Wednesday, November 6, 2013
Jessica Lange, actor — on what she needs from a director to do her job the best she can — as heard on Studio 360 

"Well, it’s interesting because a lot of these young directors probably don’t realize this and they don’t engage with you. This whole ‘the video village’ phenomenon that happened about a decade or so ago, where they’re all sitting in another room watching a little screen. I remember, with the great directors, like Costa-Gavras, they were right there, as close to you as I am, and there was an exchange, there was this exchange of energy. You could feel like their almost love for you and what you were doing and this encouragement. Really it was an exchange of energy. And also there was a sensuality to it because they were right there with you. Tony Richardson would have like a little no-man’s land zone where nobody was allowed right next to the camera and he would just move back and forth and follow you. I mean, it was really…and you could feel the presence of these men watching, and it wasn’t…now it’s very removed. Sometimes I’ve even heard directors yell from another room to an actor, giving direction, which to me is like…you…I don’t understand it. I don’t understand it. Because, when you’re working, you want that exchange of energy. You want that kind of communication. And you want to feel they’re invested in what you’re doing and then that makes your work better."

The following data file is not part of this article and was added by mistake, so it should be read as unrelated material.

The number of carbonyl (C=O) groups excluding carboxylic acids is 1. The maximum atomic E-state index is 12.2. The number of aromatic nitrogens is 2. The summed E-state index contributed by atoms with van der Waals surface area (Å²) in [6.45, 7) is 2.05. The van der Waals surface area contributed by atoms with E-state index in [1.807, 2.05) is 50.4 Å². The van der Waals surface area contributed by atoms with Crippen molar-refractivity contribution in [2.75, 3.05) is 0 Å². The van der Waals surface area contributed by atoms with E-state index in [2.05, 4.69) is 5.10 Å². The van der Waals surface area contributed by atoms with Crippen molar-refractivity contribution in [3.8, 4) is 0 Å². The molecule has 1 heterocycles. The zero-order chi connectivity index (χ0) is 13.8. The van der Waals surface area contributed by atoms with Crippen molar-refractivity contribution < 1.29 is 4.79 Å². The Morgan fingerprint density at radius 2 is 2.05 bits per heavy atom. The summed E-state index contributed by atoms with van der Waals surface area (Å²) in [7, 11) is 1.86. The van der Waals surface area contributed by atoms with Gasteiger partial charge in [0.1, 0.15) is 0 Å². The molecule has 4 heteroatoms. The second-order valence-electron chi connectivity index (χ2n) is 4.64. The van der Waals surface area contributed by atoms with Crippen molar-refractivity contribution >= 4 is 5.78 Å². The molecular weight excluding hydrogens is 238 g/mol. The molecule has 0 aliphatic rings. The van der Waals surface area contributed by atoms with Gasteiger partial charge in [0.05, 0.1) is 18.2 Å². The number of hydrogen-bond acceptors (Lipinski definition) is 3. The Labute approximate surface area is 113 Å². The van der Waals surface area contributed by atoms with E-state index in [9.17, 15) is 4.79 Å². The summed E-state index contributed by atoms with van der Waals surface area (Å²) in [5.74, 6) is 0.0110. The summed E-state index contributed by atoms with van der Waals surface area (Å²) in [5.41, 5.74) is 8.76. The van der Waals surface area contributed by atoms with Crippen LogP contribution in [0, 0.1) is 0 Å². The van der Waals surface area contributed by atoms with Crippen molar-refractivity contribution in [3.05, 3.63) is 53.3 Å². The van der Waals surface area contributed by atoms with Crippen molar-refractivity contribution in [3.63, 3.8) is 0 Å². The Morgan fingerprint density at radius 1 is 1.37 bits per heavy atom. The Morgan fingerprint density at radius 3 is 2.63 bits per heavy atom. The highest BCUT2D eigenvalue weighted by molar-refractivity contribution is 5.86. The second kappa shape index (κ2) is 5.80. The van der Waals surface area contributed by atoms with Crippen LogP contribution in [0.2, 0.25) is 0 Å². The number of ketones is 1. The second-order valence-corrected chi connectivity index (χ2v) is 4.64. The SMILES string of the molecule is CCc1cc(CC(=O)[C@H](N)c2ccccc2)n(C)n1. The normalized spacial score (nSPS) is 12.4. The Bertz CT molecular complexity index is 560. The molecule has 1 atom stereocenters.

Photo: ellentv.com

Jessica Lange, actor — on what she needs from a director to do her job the best she can — as heard on Studio 360 

"Well, it’s interesting because a lot of these young directors probably don’t realize this and they don’t engage with you. This whole ‘the video village’ phenomenon that happened about a decade or so ago, where they’re all sitting in another room watching a little screen. I remember, with the great directors, like Costa-Gavras, they were right there, as close to you as I am, and there was an exchange, there was this exchange of energy. You could feel like their almost love for you and what you were doing and this encouragement. Really it was an exchange of energy. And also there was a sensuality to it because they were right there with you. Tony Richardson would have like a little no-man’s land zone where nobody was allowed right next to the camera and he would just move back and forth and follow you. I mean, it was really…and you could feel the presence of these men watching, and it wasn’t…now it’s very removed. Sometimes I’ve even heard directors yell from another room to an actor, giving direction, which to me is like…you…I don’t understand it. I don’t understand it. Because, when you’re working, you want that exchange of energy. You want that kind of communication. And you want to feel they’re invested in what you’re doing and then that makes your work better."

Photo: ellentv.com

Notes

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